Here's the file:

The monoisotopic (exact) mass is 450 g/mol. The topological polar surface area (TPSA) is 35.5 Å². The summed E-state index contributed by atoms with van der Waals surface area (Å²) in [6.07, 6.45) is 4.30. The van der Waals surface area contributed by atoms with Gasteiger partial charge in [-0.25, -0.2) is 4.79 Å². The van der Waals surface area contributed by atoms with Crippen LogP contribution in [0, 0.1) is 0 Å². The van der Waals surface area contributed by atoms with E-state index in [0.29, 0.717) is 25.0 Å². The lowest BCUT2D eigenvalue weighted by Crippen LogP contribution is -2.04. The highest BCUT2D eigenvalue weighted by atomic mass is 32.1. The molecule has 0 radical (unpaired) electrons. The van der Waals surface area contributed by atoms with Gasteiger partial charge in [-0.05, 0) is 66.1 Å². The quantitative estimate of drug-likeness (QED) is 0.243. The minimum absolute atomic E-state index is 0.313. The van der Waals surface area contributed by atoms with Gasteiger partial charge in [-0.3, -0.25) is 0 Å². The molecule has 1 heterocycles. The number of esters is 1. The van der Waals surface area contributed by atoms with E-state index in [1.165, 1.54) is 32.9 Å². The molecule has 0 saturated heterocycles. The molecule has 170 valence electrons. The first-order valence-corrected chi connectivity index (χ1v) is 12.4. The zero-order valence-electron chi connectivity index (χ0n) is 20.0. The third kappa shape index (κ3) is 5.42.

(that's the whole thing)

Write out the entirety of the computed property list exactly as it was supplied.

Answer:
The monoisotopic (exact) mass is 450 g/mol. The topological polar surface area (TPSA) is 35.5 Å². The summed E-state index contributed by atoms with van der Waals surface area (Å²) in [6.07, 6.45) is 4.30. The van der Waals surface area contributed by atoms with Gasteiger partial charge in [-0.25, -0.2) is 4.79 Å². The van der Waals surface area contributed by atoms with Crippen LogP contribution in [0, 0.1) is 0 Å². The van der Waals surface area contributed by atoms with E-state index in [0.29, 0.717) is 25.0 Å². The lowest BCUT2D eigenvalue weighted by Crippen LogP contribution is -2.04. The highest BCUT2D eigenvalue weighted by atomic mass is 32.1. The molecule has 0 radical (unpaired) electrons. The van der Waals surface area contributed by atoms with Gasteiger partial charge in [-0.05, 0) is 66.1 Å². The quantitative estimate of drug-likeness (QED) is 0.243. The minimum absolute atomic E-state index is 0.313. The van der Waals surface area contributed by atoms with Gasteiger partial charge in [-0.3, -0.25) is 0 Å². The molecule has 1 heterocycles. The number of esters is 1. The van der Waals surface area contributed by atoms with E-state index in [1.165, 1.54) is 32.9 Å². The molecule has 0 saturated heterocycles. The molecule has 170 valence electrons. The first-order valence-corrected chi connectivity index (χ1v) is 12.4. The zero-order valence-electron chi connectivity index (χ0n) is 20.0. The third kappa shape index (κ3) is 5.42.